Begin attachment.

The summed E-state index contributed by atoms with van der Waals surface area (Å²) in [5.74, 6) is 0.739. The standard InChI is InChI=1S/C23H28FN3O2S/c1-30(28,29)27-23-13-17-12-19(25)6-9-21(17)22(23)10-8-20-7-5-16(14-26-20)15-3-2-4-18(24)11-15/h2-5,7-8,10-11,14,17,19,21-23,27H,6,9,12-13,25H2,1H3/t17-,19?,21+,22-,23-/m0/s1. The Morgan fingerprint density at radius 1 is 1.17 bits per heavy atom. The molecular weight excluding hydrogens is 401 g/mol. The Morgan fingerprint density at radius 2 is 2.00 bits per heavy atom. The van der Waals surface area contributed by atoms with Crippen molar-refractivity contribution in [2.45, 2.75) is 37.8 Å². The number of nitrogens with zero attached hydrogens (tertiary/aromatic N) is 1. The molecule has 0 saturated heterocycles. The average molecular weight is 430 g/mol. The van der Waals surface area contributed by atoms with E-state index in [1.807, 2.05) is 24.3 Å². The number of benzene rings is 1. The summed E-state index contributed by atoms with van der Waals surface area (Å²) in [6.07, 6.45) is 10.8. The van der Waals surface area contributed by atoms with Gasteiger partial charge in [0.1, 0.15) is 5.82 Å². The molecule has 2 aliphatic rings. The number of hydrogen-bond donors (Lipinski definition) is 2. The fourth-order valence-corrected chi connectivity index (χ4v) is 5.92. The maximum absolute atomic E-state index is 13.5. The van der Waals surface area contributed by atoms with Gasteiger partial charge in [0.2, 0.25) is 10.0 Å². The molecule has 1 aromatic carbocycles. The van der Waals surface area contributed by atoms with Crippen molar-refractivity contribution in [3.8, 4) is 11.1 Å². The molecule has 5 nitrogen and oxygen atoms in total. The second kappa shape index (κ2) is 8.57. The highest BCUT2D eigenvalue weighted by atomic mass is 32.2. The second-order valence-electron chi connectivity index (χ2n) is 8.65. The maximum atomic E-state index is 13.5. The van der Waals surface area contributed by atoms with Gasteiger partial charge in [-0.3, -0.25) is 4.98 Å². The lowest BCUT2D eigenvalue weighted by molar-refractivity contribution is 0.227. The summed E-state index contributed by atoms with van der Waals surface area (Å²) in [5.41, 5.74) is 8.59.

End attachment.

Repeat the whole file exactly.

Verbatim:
The summed E-state index contributed by atoms with van der Waals surface area (Å²) in [5.74, 6) is 0.739. The standard InChI is InChI=1S/C23H28FN3O2S/c1-30(28,29)27-23-13-17-12-19(25)6-9-21(17)22(23)10-8-20-7-5-16(14-26-20)15-3-2-4-18(24)11-15/h2-5,7-8,10-11,14,17,19,21-23,27H,6,9,12-13,25H2,1H3/t17-,19?,21+,22-,23-/m0/s1. The Morgan fingerprint density at radius 1 is 1.17 bits per heavy atom. The molecular weight excluding hydrogens is 401 g/mol. The Morgan fingerprint density at radius 2 is 2.00 bits per heavy atom. The van der Waals surface area contributed by atoms with Crippen molar-refractivity contribution in [2.45, 2.75) is 37.8 Å². The number of nitrogens with zero attached hydrogens (tertiary/aromatic N) is 1. The molecule has 0 saturated heterocycles. The average molecular weight is 430 g/mol. The van der Waals surface area contributed by atoms with E-state index in [1.807, 2.05) is 24.3 Å². The number of benzene rings is 1. The summed E-state index contributed by atoms with van der Waals surface area (Å²) in [6.07, 6.45) is 10.8. The van der Waals surface area contributed by atoms with Gasteiger partial charge in [0.1, 0.15) is 5.82 Å². The molecule has 2 aliphatic rings. The number of hydrogen-bond donors (Lipinski definition) is 2. The fourth-order valence-corrected chi connectivity index (χ4v) is 5.92. The maximum absolute atomic E-state index is 13.5. The van der Waals surface area contributed by atoms with Gasteiger partial charge in [0.2, 0.25) is 10.0 Å². The molecule has 1 aromatic carbocycles. The van der Waals surface area contributed by atoms with Crippen molar-refractivity contribution in [3.8, 4) is 11.1 Å². The molecule has 5 nitrogen and oxygen atoms in total. The second kappa shape index (κ2) is 8.57. The highest BCUT2D eigenvalue weighted by atomic mass is 32.2. The second-order valence-electron chi connectivity index (χ2n) is 8.65. The maximum atomic E-state index is 13.5. The van der Waals surface area contributed by atoms with Gasteiger partial charge in [-0.3, -0.25) is 4.98 Å². The lowest BCUT2D eigenvalue weighted by molar-refractivity contribution is 0.227. The summed E-state index contributed by atoms with van der Waals surface area (Å²) in [5.41, 5.74) is 8.59.